Apprenticeship Day 33
The wood boxes we made a couple of weeks ago all went on sale today. I think about seven of the twelve available sold within the first fifteen minutes of the sale going live. At the time of writing, about six hours after the sale began, just three boxes are still available. It's a nice feeling to be a part of a successful craft business. We put a lot of work and effort into the pieces we make, so seeing people appreciate them and want to have them in their own homes is great. While Woodspirit Handcraft is not Sylva Spoons, it gives me hope that so many people out there want to own quality woodenware.
Alongside the boxes available for immediate purchase, there was the option to pre-order lamhogs. I've been doing some work to preempt these orders, but now the orders are in, the lamhogs need to be made. So of course, that meant turning another mandrel. Fortunately I could just take one of the larger bowl mandrels and turn it smaller. Jarrod wants the two of us to get into a rhythm with producing the lamhogs. We had a good thing going with the run of bowls we did a while back and I think he has something similar to that in mind.
I spent the first part of my workday finishing up the rough carved spoons. Earlier in the week I'd completed the axe work and decided to take them all to the spoon mule. I ended up making a few of them a little thin. Jarrod pawed through the bag and pulled some of the thinner ones out. They're not too thin to turn into a workable spoon, but some only have enough material to make one or two passes with the knife alongs the bowl rim. That would be okay for me, as I made the blanks according to my process. They're good blanks, but it's not exactly the process Jarrod uses. It would make life easier for him to have a bit more material to get it to a shape he's familiar with and then refine it. I've left him with some blanks he has to jump straight into refining. Gotta keep life interesting for him.
The three of us spent some time chatting when the sale went live and orders started to come in. It was fun to theorise about why certain boxes sold before others, about possible improvements, whether buyers were Newsletter subscribers, Instagram followers or knew about the sale some other way. I really admire the way Jarrod and Jazmin drum up excitement about their sales. As I've already mentioned, it's also gratifying to see people eager to own something you've had a hand in making.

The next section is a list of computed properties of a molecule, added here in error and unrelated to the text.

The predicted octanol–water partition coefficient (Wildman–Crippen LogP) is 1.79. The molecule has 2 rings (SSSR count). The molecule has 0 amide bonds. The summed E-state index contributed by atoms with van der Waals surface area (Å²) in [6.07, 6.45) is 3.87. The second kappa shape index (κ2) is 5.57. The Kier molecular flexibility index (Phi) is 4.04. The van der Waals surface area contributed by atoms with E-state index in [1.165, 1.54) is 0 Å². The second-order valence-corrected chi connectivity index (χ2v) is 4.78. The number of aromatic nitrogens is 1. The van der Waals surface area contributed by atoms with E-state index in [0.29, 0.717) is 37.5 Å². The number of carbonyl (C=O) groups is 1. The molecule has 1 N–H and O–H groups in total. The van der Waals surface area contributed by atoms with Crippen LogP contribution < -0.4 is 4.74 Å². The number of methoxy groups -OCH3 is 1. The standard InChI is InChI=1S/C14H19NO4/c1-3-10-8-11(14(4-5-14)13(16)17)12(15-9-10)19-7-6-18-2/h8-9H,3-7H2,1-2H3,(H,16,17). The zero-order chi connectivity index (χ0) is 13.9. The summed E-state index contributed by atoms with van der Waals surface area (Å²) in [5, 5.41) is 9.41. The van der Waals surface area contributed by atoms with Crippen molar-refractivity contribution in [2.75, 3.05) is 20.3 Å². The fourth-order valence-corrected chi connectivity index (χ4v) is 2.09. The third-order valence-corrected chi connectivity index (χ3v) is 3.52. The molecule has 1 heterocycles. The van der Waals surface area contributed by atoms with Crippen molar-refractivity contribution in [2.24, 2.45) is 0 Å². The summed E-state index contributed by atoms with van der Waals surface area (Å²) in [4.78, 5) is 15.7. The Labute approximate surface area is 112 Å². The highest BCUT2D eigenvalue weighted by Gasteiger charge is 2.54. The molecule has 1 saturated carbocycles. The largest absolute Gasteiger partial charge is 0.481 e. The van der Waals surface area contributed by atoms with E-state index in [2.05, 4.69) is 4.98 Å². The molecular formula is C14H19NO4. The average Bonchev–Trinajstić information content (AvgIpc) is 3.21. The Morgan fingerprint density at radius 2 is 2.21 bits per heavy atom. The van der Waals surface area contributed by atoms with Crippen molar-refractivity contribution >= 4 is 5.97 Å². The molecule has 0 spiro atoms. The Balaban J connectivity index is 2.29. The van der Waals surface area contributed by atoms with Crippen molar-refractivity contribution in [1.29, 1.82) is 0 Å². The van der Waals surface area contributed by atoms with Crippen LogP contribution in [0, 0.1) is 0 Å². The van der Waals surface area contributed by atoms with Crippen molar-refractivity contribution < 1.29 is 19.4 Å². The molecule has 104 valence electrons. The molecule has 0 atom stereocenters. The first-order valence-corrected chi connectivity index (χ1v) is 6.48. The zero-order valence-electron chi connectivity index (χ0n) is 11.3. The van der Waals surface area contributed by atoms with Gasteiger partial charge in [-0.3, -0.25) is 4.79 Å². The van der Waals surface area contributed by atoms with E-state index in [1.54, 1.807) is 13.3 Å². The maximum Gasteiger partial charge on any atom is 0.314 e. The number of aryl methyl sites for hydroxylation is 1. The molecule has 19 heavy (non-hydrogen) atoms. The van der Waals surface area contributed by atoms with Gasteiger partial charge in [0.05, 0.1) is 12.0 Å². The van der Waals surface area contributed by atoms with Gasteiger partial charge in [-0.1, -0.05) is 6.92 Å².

Internet sales are something I definitely want to get back into. I sell most of my work at Art or Craft Fairs, and this year I'm hoping to get into the Madison Farmer's Market. So it can be tricky to build up stock and sell it online in the way Woodspirit Handcraft does. Last year I had a hard time juggling what items on my website had sold at craft fairs. In the end I stopped adding things to my website as it was easier to just stockpile the things I was making for the next fair. I do however like what Jarrod has done with the lamhogs. I might use a similar model for selling spoons and perhaps bowls on my website: advertise a selection of designs and let folks know their order might take a couple of weeks to complete as it'll be made to order for them. That way I don't run the risk of forgetting to take down an item I've already sold at a craft fair.
Using my shiny new mandrel I turned another lamhog blank. I'm still just working on removing the axe marks, not doing much in the way of shaping. Working around the handle is still a struggle. It's humbling to take the blank and compare my surface finish to what Jarrod is able to produce. I'm happy with my finish above and below the handle, but around the handle itself, it's still kind of messy. Plenty of opportunity to practice coming up though.
Seeing as end grain cups are going to be the thing for the next couple of weeks, Jarrod suggested I turn one to completion. Just a simple tumbler, no handle. I was pleased with my result. The outside has a nice shape, and the hollowing wasn't as traumatic as I thought it might be. Jarrod suggested I turn it in the afternoon when he was planning to be turning as well. He had some pointers to give me. However he received a phone conversation that took him out of the workshop. I turned the cup to the point i thought it done and snapped it off the lathe. The outside was nice, but the inside was a bit of a mess.
The inner surface didn't follow the outer surface very well, and the finish was pretty rough. The mismatch was all on me. Past about an inch or so, you're hollowing blind. More importantly, I couldn't really stick my fingers in the slot I'd hollowed to check thickness. Getting a better match will just come with practice. Getting a better finish however can be improved by using a different tool. Jarrod had intended to give me that tool to use, but wasn't around to do so. I finished the inside with a spoon knife and have it buried in shavings. Hopefully it won't split over the weekend.